Kayakers circumnavigate Martha’s Vineyard in record time

Tucker Lindquist, Dana Gaines, and John Karoff were tired but happy after they completed their trip around the Island. — Photo by Ralph Stewart

Three intrepid kayakers enjoyed the first day of fall with a circumnavigation of Martha’s Vineyard that began just before sunrise Saturday and ended just before sunset on the same day.

Dana Gaines of Edgartown, John Karoff of Milton, andTucker Lindquist of Ipswich completed the 55-mile trip in 11 hours. Their route through Nantucket Sound, Vineyard Sound and the Atlantic Ocean provided a unique vantage point from which to view some of the Island’s most scenic points.

The men began their trip at Eel Pond in Edgartown. Dana Gaines provided the following description of the route and conditions.

“There was a brisk north wind at 5 am, more like 10-15 miles per hour than the 5-10 forecast. We delayed our start until 5:50 am and had choppy seas on the port bow for the first leg to Cape Poge, but once around that corner we enjoyed a tailwind, following seas and a fair current down East Beach to Wasque Point.

“The wind died down to no more than 5 knots after that, so we took the straight shot offshore to Squibnocket in benign sea conditions, and it only got better from there.

“We rounded Gay Head and landed at Dogfish Bar for lunch at 12:20 pm, just as the sun came out, wind shifted light southwest and the current began to flood up Vineyard Sound. We had everything in our favor once back on the water at 1 pm, and we enjoyed an idyllic paddle up to West Chop, passing there around 3:45 pm. We rounded East Chop just as the tide began to turn against us, so the pace slowed somewhat for the last 6 miles and we reached Eel Pond at exactly 5:30 pm.

“With the lunch break subtracted, our GPS paddling time was 11:04, average speed 5.0 mph, and total distance exactly 55 miles. We certainly could have done it faster, but we took plenty of breaks for photo opportunities and sightseeing.”

Mr. Gaines said that as far as he knows, they were not the first but were the fastest. David Duarte of Vineyard Haven paddled around the Island in the 90s, he said.

Mr. Gaines said he initially envisioned the trip as a solo effort in a racing kayak in under 10 hours. “I began thinking about this four years ago, after I’d switched full time from rowing to kayaking — from facing backwards to turning around and actually seeing where I was going,” he told The Times.

When work got in the way of training, he decided to make it a more leisurely trip with two friends he knew from the racing circuit. Despite that change in plans, Mr. Gaines didn’t set off without proper planning or training.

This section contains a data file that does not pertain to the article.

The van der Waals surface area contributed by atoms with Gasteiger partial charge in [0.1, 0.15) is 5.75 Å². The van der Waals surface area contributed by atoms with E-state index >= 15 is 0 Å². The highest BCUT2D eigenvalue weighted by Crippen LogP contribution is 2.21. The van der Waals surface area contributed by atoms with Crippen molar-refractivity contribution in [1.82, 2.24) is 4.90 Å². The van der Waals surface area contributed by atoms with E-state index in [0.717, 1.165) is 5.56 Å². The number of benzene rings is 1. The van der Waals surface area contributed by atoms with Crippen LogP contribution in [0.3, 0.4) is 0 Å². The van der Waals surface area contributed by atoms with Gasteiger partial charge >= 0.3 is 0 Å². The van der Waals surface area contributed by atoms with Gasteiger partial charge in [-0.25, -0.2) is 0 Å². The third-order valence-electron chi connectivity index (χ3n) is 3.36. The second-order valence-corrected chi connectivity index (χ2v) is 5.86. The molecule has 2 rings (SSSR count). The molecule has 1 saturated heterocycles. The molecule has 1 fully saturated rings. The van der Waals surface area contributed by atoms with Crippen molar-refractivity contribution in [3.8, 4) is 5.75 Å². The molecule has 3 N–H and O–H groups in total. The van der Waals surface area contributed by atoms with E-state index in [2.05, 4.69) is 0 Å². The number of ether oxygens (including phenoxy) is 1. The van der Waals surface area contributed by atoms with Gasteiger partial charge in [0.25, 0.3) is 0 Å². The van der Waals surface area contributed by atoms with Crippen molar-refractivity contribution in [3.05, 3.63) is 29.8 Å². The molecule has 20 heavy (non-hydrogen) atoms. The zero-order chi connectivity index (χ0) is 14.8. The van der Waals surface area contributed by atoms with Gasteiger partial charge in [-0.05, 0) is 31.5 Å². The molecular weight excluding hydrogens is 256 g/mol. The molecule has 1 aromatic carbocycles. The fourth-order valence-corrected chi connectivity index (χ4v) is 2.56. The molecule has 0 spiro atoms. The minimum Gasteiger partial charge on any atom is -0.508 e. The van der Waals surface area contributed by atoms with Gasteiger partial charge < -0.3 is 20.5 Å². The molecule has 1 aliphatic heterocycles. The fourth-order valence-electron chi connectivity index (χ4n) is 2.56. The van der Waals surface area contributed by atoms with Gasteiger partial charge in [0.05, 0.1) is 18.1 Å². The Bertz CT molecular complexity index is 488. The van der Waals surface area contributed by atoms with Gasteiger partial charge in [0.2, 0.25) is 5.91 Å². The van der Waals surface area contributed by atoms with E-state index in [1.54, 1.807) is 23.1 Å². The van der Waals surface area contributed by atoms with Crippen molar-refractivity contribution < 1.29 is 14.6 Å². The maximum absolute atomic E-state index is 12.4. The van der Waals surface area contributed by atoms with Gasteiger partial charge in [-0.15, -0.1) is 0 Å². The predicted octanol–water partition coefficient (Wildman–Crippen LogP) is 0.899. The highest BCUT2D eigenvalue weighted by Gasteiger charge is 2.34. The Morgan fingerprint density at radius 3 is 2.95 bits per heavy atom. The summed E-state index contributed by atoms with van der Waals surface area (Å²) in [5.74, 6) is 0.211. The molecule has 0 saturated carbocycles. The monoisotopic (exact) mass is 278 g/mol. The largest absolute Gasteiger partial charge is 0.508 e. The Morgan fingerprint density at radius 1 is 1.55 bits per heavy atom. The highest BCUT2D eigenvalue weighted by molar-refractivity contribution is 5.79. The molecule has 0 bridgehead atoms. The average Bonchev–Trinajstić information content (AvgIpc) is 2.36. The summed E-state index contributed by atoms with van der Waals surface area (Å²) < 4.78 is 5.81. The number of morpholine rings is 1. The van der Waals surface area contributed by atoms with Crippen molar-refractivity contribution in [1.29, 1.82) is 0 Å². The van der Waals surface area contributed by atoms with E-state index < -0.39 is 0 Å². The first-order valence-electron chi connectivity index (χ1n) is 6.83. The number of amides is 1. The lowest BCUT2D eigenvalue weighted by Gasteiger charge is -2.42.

“I trained by breaking the distance up into three segments and covering them on different weekends when the tides were right, marking all the waypoints en route,” he said. “John and Tucker did a 35-mile trip around Cape Ann on the north shore. So we’d all done a fair amount of distance in preparation.”

Mr. Gaines said the kayak provides a unique perspective. “It’s definitely beautiful to see the coast of Martha’s Vineyard, particularly the north shore, which of course is far more varied than the south, from the sea-level perspective and relatively slow pace that kayaks provide, and nothing can possibly compare with the Gay Head Cliffs from right offshore.

“The south shore is admittedly boring and unfortunately the high ground off Windy Gates and Squibnocket were shrouded in fog as we approached on the offshore line (2.5 miles off at the maximum), so we couldn’t really see much until we were at Squibnocket proper. From there on, the scenery only became more dramatic passing Zacks Cliffs and then Gay Head.”

At times the current was ripping the trio along. “The GPS was routinely showing 7-plus mph when I knew our actual paddling speed was between 5 and 5-1/2,” Mr. Gaines said. “My paddling partners were particularly impressed by the natural beauty and relative lack of development along the north shore between Menemsha and West Chop.”

After passing East Chop the men enjoyed a light southwest wind on the starboard bow for the final line straight down to Edgartown. “For the first day of fall, we could not have asked for more summer-like conditions,” Mr. Gaines said.